WikiLeaks: East Asian Summit: NZ's views
WikiLeaks cable: East Asian Summit: NZ's views
January 27, 2005 East Asian Summit: NZ's views
SUBJECT: EAST ASIAN SUMMIT: NEW ZEALAND'S VIEWS
REF: 04 STATE 275091
Classified By: ACTING DCM KATHERINE B. HADDA, FOR REASONS 1.4 (B AND D)
1. (C) Summary: New Zealand officials have been watching with interest the proposal to hold an East Asian Summit, but they remain unclear as to either the form or function of the meeting. New Zealand would welcome the chance to participate in the Summit, but is unlikely to push for an invitation because of a perception that ASEAN's agenda is already overloaded. China seems to be the driving force behind the EAS proposal, but New Zealand officials think the PRC's goal is to have more control of its dialogue with governments in the region rather than to push for any specific policy goal or to create an alternative to APEC or other groups. END SUMMARY
2. (C) On January 25, Acting DCM discussed the East Asian Summit (EAS) with Sarah Dennis, Director of the South/South East Asia Division at New Zealand's Ministry of Foreign Affairs and Trade (MFAT). Rebecca Needham, a Policy Officer working under Dennis and who covers ASEAN issues, joined the meeting. The South/South East Division has only recently been assigned the EAS portfolio within MFAT, as over the last few weeks the Ministry's small staff -- made still smaller by the Antipodean summer holiday -- was focused on locating New Zealanders missing following the Boxing Day tsunami.
3. (C) Dennis admitted that New Zealand officials do not know a great deal about the form or agenda of the EAS, and she said this was because even the Summit's core participants seem still to be working out the details. New Zealand has actually been watching the proposal since last year, mainly through reporting done by the country's missions in the region.
4. (C) ASEAN 3 has become a fixture of the ASEAN calendar, Dennis said, and she has perceived both interest and some nervousness about the EAS proposal -- and specifically China's role -- among ASEAN members. In New Zealand's view, China's diplomacy on the EAS has been constructive and open to ASEAN input, and the members seem keen to work with China although their suspicions remain. Dennis said it remains unclear what the content of the EAS would be, but China has made clear that it wants to have the ASEAN region relatively secure and growing economically, so it seems likely that the Summit agenda would cover both economic and security issues.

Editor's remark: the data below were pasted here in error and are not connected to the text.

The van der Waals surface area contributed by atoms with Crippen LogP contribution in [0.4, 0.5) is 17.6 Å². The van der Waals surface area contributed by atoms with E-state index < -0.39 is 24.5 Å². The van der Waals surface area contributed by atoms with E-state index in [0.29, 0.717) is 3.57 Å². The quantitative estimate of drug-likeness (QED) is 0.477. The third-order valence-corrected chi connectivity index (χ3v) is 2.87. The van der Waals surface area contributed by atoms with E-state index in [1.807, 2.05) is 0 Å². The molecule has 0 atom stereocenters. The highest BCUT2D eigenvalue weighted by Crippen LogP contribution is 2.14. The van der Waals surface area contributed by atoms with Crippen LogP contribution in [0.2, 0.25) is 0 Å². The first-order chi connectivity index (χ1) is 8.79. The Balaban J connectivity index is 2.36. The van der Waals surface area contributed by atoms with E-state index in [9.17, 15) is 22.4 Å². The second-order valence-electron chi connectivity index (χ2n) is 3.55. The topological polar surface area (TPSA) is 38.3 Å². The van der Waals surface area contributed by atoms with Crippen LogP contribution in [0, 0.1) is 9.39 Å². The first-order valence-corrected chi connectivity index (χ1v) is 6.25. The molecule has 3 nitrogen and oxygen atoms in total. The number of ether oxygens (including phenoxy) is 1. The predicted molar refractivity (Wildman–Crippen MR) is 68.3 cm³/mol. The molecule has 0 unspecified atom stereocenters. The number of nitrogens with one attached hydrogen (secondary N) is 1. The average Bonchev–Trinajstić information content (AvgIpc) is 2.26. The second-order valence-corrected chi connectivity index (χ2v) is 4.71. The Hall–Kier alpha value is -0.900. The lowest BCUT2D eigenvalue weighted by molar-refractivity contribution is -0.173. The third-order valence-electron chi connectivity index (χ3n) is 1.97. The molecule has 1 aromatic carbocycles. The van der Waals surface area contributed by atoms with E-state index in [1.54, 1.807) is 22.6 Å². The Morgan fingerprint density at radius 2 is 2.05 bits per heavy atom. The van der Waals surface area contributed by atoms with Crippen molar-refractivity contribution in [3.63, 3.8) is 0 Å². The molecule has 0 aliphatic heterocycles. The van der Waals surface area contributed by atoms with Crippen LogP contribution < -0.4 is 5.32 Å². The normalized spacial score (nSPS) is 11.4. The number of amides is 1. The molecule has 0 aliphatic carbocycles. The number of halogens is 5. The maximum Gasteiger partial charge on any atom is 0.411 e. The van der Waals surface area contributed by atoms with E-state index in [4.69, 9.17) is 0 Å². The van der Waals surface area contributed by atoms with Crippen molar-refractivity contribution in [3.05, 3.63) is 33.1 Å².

5. (C) A/DCM noted that because Taiwan and Hong Kong participate in APEC, China had resisted efforts by the U.S. and others (including New Zealand) to discuss counter-terrorism issues in that forum. She asked whether it was possible that for this reason China saw a potential EAS security agenda as an alternative to APEC. Dennis and Needham said they were unaware that China was seeking an alternative grouping in which to discuss security issues, although they did agree that China might be trying to take a strategic position that would allow them a more central role in shaping a regional agenda than would be possible under ASEAN 3.
6. (C) Dennis said her impression is that China floated the EAS idea (although some say it was Japan) and ASEAN was initially cautious about the proposal because members preferred the control afforded them by the current ASEAN 3 format. By the time of the Vientiane Summit, New Zealand officials were somewhat surprised to find that the ASEAN 3 Leaders had agreed to the EAS, to be hosted by Malaysia.
7. (C) Dennis said that it was still not clear which countries would participate in the EAS, nor even whether or not ASEAN members would (as seems likely) attend as individual countries rather than as a bloc or whether this would be a one-off or annual event. Leaders participating in the December ASEAN 3 meeting said that the EAS would be in addition to ASEAN 3, but some members have told Dennis that the EAS would replace the existing forum. ASEAN 3 officials are now tasked to decide when and where the EAS will be, and who will attend. Dennis said that New Zealand officials are not on the inside of this process, but she speculated that ASEAN Foreign Ministers may make the final decisions when they meet in March. At the latest, the details should be decided by June or July.
8. (C) Despite media claims at the Vientiane summit that invitations to the EAS would be issued to India and others, Dennis does not believe that any decision has been made to invite other countries. New Zealand has not been invited and Dennis is not sure whether or not it would be. She said that the time had come for New Zealand officials to decide whether to lobby for an invitation, but she indicated that in general, New Zealand has been cautious about foisting itself onto ASEAN because the government believes the ASEAN agenda is overloaded as it is. For this reason, Prime Minister Clark had said in her statement in Vientiane that she would welcome the chance to participate in the ASEAN Summit again when it made sense to do so. Dennis explained the Prime Minister had in mind the conclusion of the ASEAN-Australia-New Zealand Free Trade Agreement as an example of the kind of event that would logically lead to New Zealand's future participation in the summit.